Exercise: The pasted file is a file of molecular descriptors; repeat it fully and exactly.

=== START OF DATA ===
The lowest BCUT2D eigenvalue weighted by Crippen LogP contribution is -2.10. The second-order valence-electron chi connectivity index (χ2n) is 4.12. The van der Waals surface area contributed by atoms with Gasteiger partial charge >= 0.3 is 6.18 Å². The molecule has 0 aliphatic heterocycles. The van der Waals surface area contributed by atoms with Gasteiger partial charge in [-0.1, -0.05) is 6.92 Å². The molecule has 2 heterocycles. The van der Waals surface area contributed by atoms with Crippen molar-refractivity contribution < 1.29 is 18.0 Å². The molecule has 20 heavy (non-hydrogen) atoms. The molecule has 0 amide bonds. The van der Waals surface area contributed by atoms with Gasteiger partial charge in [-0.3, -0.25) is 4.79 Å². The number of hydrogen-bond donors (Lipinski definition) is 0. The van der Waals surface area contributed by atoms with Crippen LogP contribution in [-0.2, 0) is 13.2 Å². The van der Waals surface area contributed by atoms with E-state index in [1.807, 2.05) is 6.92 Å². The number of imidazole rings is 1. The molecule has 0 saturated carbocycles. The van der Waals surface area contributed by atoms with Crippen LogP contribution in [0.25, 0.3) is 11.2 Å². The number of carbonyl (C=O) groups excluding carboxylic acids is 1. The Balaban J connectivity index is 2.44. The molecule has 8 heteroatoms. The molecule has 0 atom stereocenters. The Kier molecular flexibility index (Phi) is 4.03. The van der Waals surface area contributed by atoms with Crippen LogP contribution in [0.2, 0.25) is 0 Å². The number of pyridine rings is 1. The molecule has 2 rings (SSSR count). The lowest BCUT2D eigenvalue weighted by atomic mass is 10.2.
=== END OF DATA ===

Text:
The lowest BCUT2D eigenvalue weighted by Crippen LogP contribution is -2.10. The second-order valence-electron chi connectivity index (χ2n) is 4.12. The van der Waals surface area contributed by atoms with Gasteiger partial charge >= 0.3 is 6.18 Å². The molecule has 0 aliphatic heterocycles. The van der Waals surface area contributed by atoms with Gasteiger partial charge in [-0.1, -0.05) is 6.92 Å². The molecule has 2 heterocycles. The van der Waals surface area contributed by atoms with Crippen molar-refractivity contribution < 1.29 is 18.0 Å². The molecule has 20 heavy (non-hydrogen) atoms. The molecule has 0 amide bonds. The van der Waals surface area contributed by atoms with Gasteiger partial charge in [-0.3, -0.25) is 4.79 Å². The number of hydrogen-bond donors (Lipinski definition) is 0. The van der Waals surface area contributed by atoms with Crippen LogP contribution in [-0.2, 0) is 13.2 Å². The van der Waals surface area contributed by atoms with E-state index in [1.807, 2.05) is 6.92 Å². The number of imidazole rings is 1. The molecule has 0 saturated carbocycles. The van der Waals surface area contributed by atoms with Crippen LogP contribution in [0.25, 0.3) is 11.2 Å². The number of carbonyl (C=O) groups excluding carboxylic acids is 1. The Balaban J connectivity index is 2.44. The molecule has 8 heteroatoms. The molecule has 0 atom stereocenters. The Kier molecular flexibility index (Phi) is 4.03. The van der Waals surface area contributed by atoms with Crippen LogP contribution in [0.2, 0.25) is 0 Å². The number of pyridine rings is 1. The molecule has 2 rings (SSSR count). The lowest BCUT2D eigenvalue weighted by atomic mass is 10.2.